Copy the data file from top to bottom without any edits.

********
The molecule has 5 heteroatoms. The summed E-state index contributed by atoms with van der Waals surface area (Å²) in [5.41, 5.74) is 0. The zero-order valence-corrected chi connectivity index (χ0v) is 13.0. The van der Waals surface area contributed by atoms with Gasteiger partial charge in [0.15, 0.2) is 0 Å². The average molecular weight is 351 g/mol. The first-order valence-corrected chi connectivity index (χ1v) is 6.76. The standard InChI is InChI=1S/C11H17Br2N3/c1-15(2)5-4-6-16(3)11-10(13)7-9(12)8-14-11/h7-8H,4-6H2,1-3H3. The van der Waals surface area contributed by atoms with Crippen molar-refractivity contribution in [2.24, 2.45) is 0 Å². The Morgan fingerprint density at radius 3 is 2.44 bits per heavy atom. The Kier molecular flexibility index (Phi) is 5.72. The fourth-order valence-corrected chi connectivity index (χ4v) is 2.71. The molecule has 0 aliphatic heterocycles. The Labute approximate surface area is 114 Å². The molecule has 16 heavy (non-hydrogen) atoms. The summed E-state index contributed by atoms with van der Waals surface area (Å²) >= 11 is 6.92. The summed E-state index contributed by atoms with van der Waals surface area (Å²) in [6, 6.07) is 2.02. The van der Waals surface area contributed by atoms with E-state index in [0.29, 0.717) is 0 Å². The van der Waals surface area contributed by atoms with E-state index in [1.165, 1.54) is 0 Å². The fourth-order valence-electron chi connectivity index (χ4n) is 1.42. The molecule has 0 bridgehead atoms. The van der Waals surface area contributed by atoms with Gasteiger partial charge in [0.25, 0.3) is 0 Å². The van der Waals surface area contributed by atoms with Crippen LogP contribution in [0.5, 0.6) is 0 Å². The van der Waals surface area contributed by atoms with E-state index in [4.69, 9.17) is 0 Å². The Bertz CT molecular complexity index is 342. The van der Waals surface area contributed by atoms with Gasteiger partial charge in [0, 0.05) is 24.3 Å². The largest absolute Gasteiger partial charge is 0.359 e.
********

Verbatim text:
The molecule has 5 heteroatoms. The summed E-state index contributed by atoms with van der Waals surface area (Å²) in [5.41, 5.74) is 0. The zero-order valence-corrected chi connectivity index (χ0v) is 13.0. The van der Waals surface area contributed by atoms with Gasteiger partial charge in [0.15, 0.2) is 0 Å². The average molecular weight is 351 g/mol. The first-order valence-corrected chi connectivity index (χ1v) is 6.76. The standard InChI is InChI=1S/C11H17Br2N3/c1-15(2)5-4-6-16(3)11-10(13)7-9(12)8-14-11/h7-8H,4-6H2,1-3H3. The van der Waals surface area contributed by atoms with Crippen molar-refractivity contribution in [2.24, 2.45) is 0 Å². The Morgan fingerprint density at radius 3 is 2.44 bits per heavy atom. The Kier molecular flexibility index (Phi) is 5.72. The fourth-order valence-corrected chi connectivity index (χ4v) is 2.71. The molecule has 0 aliphatic heterocycles. The Labute approximate surface area is 114 Å². The molecule has 16 heavy (non-hydrogen) atoms. The summed E-state index contributed by atoms with van der Waals surface area (Å²) >= 11 is 6.92. The summed E-state index contributed by atoms with van der Waals surface area (Å²) in [6, 6.07) is 2.02. The van der Waals surface area contributed by atoms with E-state index in [0.29, 0.717) is 0 Å². The van der Waals surface area contributed by atoms with E-state index in [1.165, 1.54) is 0 Å². The fourth-order valence-electron chi connectivity index (χ4n) is 1.42. The molecule has 0 bridgehead atoms. The van der Waals surface area contributed by atoms with Gasteiger partial charge in [0.25, 0.3) is 0 Å². The van der Waals surface area contributed by atoms with Crippen LogP contribution in [0.5, 0.6) is 0 Å². The van der Waals surface area contributed by atoms with E-state index in [4.69, 9.17) is 0 Å². The Bertz CT molecular complexity index is 342. The van der Waals surface area contributed by atoms with Gasteiger partial charge in [0, 0.05) is 24.3 Å². The largest absolute Gasteiger partial charge is 0.359 e.